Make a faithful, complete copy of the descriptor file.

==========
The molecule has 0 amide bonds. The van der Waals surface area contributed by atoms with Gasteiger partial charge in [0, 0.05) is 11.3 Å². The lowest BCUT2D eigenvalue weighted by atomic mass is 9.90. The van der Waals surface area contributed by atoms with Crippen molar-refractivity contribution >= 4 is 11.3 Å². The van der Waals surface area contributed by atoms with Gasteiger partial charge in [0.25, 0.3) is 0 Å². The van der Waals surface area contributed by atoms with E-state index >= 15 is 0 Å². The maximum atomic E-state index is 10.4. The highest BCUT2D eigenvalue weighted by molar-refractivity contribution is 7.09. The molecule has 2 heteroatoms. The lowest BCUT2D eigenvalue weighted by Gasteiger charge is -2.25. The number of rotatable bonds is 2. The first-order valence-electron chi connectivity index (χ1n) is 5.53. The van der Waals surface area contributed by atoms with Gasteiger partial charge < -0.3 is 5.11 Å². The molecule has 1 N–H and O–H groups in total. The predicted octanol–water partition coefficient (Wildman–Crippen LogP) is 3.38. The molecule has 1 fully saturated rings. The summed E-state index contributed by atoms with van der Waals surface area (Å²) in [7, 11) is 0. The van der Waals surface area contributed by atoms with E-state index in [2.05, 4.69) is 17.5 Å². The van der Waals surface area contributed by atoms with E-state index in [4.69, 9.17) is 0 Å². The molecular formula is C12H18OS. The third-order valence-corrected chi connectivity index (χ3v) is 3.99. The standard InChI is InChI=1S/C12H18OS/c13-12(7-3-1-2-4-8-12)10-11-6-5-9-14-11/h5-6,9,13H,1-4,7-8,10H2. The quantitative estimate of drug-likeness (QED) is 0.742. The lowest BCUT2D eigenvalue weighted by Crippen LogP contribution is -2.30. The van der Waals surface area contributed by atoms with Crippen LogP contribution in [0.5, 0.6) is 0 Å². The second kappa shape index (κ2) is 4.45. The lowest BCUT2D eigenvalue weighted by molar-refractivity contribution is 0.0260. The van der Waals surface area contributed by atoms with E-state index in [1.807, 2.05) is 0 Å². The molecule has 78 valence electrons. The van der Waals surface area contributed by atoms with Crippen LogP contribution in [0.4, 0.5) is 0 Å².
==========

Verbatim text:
The molecule has 0 amide bonds. The van der Waals surface area contributed by atoms with Gasteiger partial charge in [0, 0.05) is 11.3 Å². The lowest BCUT2D eigenvalue weighted by atomic mass is 9.90. The van der Waals surface area contributed by atoms with Crippen molar-refractivity contribution >= 4 is 11.3 Å². The van der Waals surface area contributed by atoms with Gasteiger partial charge in [0.25, 0.3) is 0 Å². The van der Waals surface area contributed by atoms with E-state index >= 15 is 0 Å². The maximum atomic E-state index is 10.4. The highest BCUT2D eigenvalue weighted by molar-refractivity contribution is 7.09. The molecule has 2 heteroatoms. The lowest BCUT2D eigenvalue weighted by Gasteiger charge is -2.25. The number of rotatable bonds is 2. The first-order valence-electron chi connectivity index (χ1n) is 5.53. The van der Waals surface area contributed by atoms with Gasteiger partial charge < -0.3 is 5.11 Å². The molecule has 1 N–H and O–H groups in total. The predicted octanol–water partition coefficient (Wildman–Crippen LogP) is 3.38. The molecule has 1 fully saturated rings. The summed E-state index contributed by atoms with van der Waals surface area (Å²) in [7, 11) is 0. The van der Waals surface area contributed by atoms with E-state index in [2.05, 4.69) is 17.5 Å². The van der Waals surface area contributed by atoms with E-state index in [4.69, 9.17) is 0 Å². The molecular formula is C12H18OS. The third-order valence-corrected chi connectivity index (χ3v) is 3.99. The standard InChI is InChI=1S/C12H18OS/c13-12(7-3-1-2-4-8-12)10-11-6-5-9-14-11/h5-6,9,13H,1-4,7-8,10H2. The quantitative estimate of drug-likeness (QED) is 0.742. The lowest BCUT2D eigenvalue weighted by Crippen LogP contribution is -2.30. The van der Waals surface area contributed by atoms with Crippen LogP contribution in [0.5, 0.6) is 0 Å². The second kappa shape index (κ2) is 4.45. The lowest BCUT2D eigenvalue weighted by molar-refractivity contribution is 0.0260. The van der Waals surface area contributed by atoms with E-state index in [1.807, 2.05) is 0 Å². The molecule has 78 valence electrons. The van der Waals surface area contributed by atoms with Crippen LogP contribution in [0.4, 0.5) is 0 Å².